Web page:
This page provides an overview of the legal professions in Austria.
At present there are 1 693 professional judges for whom the Austrian Federal Ministry of Justice is responsible (data as per 1 November 2012, representing active full-time equivalent positions, including at the Supreme Court).
Judges are also appointed outside the justice system, for example to the Administrative Court (approximately 63) and the Asylum Court.
In addition, lay persons are assigned to specific cases and work on a voluntary basis. They act as lay judges or jury members in criminal cases and as associate judges with special expertise in commercial, labour and social law cases.
There are 375 public prosecutors (data as per 1 November 2012, representing active full-time equivalent positions, including at the office of the director of public prosecutions) and 4 864 officials and contract staff (data as per 1 November 2012, representing active full-time equivalent positions, including at the Supreme Court and the office of the director of public prosecutions), who help maintain the proper operation of the courts and the offices of public prosecution.
Altogether 3 631 people are employed in the penitentiary system (data as per 1 November 2012, representing active full-time equivalent positions, including members of the Prisons Directorate); this figure includes a total of 3 098 prison wardens (including 127 responsible for teaching prisoners).
After completing their law studies, followed by court practice within the framework of judicial preparation service, judges undergo their practical training. Every year, about 60 - 80 candidate judges are appointed. Judicial preparation service (including court practice) lasts in principle for four years and is carried out at district courts, regional courts, a public prosecutor’s office, a prison or a centre for victims’ protection or assistance, or at the office of an attorney at law, a notary or a prosecutor representing the Federal Ministry of Finance. Part of the training service can also be completed at the Higher Regional Court, the Supreme Court, the Federal Ministry of Justice, the Prisons Directorate, probation services centres, associations of legal trustees or youth welfare offices, the office of the citizens’ rights ombudsman or appropriate undertakings, or in the financial sector. Judicial preparation service concludes with the judicial office examination.
Once they have passed the judicial office examination, candidate judges can apply for vacant permanent positions as judges.
Appointments as judges are made by the Federal President who, where most positions are concerned, will have delegated this task to the Federal Minister for Justice. Only Austrian nationals can be appointed judges.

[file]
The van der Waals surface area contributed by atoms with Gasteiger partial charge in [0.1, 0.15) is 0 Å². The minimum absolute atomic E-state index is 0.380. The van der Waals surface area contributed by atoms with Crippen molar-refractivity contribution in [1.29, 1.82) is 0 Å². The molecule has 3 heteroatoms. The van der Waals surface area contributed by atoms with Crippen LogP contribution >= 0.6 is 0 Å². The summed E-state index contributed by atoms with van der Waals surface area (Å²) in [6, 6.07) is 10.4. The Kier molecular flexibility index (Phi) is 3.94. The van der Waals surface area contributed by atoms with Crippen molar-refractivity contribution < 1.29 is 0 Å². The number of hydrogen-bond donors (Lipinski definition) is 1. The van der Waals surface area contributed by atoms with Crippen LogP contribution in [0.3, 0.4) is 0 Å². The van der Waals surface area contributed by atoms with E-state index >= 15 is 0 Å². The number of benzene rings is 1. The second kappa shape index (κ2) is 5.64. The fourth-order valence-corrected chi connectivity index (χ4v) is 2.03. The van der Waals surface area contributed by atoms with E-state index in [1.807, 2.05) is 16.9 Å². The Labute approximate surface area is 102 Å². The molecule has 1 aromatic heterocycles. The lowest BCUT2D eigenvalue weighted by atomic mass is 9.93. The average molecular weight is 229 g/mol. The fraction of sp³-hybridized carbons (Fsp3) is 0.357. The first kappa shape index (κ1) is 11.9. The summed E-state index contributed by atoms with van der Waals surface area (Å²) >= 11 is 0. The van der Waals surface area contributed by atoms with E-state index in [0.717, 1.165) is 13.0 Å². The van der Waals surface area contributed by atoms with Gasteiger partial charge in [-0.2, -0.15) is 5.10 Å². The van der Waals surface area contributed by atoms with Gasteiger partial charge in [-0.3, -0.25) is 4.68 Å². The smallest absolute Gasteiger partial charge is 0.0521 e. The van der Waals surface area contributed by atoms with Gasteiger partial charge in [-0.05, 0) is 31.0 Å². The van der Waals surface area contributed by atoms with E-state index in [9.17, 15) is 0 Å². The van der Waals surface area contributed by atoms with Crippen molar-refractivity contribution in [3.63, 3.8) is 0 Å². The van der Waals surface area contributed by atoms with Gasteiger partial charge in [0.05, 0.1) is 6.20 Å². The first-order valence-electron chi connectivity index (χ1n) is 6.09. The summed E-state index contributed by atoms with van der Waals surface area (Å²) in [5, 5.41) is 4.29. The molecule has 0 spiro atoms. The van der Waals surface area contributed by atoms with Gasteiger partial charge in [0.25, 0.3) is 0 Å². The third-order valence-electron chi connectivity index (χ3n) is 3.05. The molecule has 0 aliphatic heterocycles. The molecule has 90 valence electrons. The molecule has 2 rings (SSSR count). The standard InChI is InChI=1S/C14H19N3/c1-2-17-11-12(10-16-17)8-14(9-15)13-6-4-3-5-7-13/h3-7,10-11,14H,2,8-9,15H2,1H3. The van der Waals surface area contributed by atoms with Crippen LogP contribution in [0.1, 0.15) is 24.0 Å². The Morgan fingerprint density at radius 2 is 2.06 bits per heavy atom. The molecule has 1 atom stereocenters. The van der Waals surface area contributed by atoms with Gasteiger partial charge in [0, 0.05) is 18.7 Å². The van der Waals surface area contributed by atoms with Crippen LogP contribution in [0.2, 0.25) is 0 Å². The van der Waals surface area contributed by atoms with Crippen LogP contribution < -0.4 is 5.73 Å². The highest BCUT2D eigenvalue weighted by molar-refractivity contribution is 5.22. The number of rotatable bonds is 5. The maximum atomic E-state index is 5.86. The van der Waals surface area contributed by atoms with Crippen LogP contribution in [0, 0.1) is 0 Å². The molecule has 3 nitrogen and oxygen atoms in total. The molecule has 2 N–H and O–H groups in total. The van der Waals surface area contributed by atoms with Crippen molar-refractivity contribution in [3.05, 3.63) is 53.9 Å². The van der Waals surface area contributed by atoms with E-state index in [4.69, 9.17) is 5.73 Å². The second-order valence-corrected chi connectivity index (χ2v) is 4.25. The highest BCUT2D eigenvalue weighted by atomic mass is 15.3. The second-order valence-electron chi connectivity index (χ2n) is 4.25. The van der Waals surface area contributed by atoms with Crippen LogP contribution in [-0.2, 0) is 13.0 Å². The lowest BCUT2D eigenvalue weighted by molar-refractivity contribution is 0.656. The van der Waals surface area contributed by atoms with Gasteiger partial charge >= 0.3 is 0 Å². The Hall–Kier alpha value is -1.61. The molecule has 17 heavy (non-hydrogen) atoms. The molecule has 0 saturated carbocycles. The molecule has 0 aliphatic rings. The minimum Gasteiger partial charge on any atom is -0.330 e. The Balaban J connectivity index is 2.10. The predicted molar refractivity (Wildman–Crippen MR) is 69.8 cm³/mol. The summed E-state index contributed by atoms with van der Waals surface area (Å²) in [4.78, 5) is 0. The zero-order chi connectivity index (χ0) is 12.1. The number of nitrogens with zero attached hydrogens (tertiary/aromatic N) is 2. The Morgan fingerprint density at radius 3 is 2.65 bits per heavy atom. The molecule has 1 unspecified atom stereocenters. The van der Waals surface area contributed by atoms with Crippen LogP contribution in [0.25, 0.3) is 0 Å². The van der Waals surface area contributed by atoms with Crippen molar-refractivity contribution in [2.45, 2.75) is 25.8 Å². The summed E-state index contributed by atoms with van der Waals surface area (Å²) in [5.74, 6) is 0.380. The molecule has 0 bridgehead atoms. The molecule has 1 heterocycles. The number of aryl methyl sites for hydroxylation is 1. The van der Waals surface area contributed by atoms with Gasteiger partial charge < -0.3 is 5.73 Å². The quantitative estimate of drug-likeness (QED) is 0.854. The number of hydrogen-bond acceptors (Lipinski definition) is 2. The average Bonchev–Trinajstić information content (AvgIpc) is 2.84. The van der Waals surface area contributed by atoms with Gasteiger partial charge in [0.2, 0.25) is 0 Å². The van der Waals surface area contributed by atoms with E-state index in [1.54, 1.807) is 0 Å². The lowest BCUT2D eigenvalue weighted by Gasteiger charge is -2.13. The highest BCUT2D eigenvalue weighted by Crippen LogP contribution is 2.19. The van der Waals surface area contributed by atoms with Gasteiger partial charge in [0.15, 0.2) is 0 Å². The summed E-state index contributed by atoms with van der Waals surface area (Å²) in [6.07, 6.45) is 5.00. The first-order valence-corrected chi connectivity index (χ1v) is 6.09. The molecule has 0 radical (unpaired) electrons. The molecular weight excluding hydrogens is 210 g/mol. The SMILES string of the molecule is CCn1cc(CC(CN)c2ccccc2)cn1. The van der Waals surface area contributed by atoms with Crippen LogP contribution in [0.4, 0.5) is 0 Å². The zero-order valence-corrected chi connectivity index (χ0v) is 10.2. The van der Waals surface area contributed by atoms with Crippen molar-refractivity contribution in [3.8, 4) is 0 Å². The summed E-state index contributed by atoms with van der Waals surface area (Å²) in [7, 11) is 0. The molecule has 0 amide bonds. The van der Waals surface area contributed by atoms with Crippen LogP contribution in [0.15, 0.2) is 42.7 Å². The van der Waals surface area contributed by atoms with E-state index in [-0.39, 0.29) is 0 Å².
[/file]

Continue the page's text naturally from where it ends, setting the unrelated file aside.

Lay persons on the bench must be distinguished from professional judges. They do not need any legal training and work on a voluntary basis. They may be either lay judges or jury members in criminal proceedings, or associate judges with special expertise in labour and social law cases.
Professional judges have a public-law employment relationship with the Federal State. In addition to the Federal Constitutional Act, the Judges Service Act is the main legal source for the training and professional status of judges. (The full name of this legal source is Judges and Public Prosecution Service Act; in particular, numerous provisions to which judges and public prosecutors are subject and that govern, for example, disciplinary procedures and service descriptions are determined similarly.)
Professional judges are appointed for an unlimited period of time and retire at the end of the year in which they reach the age of 65.
According to Articles 87 and 88 of the Federal Constitutional Act, judges act as independent agents of the state in interpreting the law and adjudicating cases. This independence is expressed in judges’ freedom from instruction (material independence) and in the impossibility of removing them or transferring them to another position (personal independence). Judges are bound only by the law and decide on the basis of their own legal convictions. Likewise, they are not bound by earlier decisions of other courts on similar legal issues (precedents).
Apart from when they retire permanently after reaching the statutory age limit, judges can be removed from office or transferred to another position or retired against their will only in the circumstances and in the manner provided for by law and on the basis of a formal judicial decision (Article 88 of the Federal Constitutional Act).
The special status of judges under the Constitution comes into play only in the exercise of their judicial office (in conducting all judicial business allocated by law or under the system of allocation of business). An exemption exists for ‘administration of justice’ matters (measures to maintain the operation of the judicial system). But in such cases, judges are independent only if they deal with these matters (such as the allocation of judicial business and proposals for appointments to judicial positions) on panels or in commissions. Otherwise, they are bound by instructions from above. The fixed allocation of judicial business ensures that the right to a judge under the legal system, which is guaranteed by the constitution, is upheld.